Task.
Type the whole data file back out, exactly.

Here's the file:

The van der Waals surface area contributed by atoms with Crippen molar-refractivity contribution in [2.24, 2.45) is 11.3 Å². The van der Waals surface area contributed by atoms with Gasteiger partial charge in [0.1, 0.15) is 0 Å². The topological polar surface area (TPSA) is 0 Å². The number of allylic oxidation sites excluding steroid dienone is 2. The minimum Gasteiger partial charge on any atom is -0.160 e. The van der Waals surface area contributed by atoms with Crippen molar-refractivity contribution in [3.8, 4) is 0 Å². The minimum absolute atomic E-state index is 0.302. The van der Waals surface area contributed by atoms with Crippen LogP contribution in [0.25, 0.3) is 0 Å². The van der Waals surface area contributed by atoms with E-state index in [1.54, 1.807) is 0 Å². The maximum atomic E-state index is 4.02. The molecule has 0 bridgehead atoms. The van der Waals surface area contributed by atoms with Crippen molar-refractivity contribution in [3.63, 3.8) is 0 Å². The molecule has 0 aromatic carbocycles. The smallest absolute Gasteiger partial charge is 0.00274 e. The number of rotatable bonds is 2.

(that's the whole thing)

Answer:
The van der Waals surface area contributed by atoms with Crippen molar-refractivity contribution in [2.24, 2.45) is 11.3 Å². The van der Waals surface area contributed by atoms with Gasteiger partial charge in [0.1, 0.15) is 0 Å². The topological polar surface area (TPSA) is 0 Å². The number of allylic oxidation sites excluding steroid dienone is 2. The minimum Gasteiger partial charge on any atom is -0.160 e. The van der Waals surface area contributed by atoms with Crippen molar-refractivity contribution in [3.8, 4) is 0 Å². The minimum absolute atomic E-state index is 0.302. The van der Waals surface area contributed by atoms with Crippen LogP contribution in [0.25, 0.3) is 0 Å². The van der Waals surface area contributed by atoms with E-state index in [1.54, 1.807) is 0 Å². The maximum atomic E-state index is 4.02. The molecule has 0 bridgehead atoms. The van der Waals surface area contributed by atoms with Crippen molar-refractivity contribution in [3.63, 3.8) is 0 Å². The molecule has 0 aromatic carbocycles. The smallest absolute Gasteiger partial charge is 0.00274 e. The number of rotatable bonds is 2.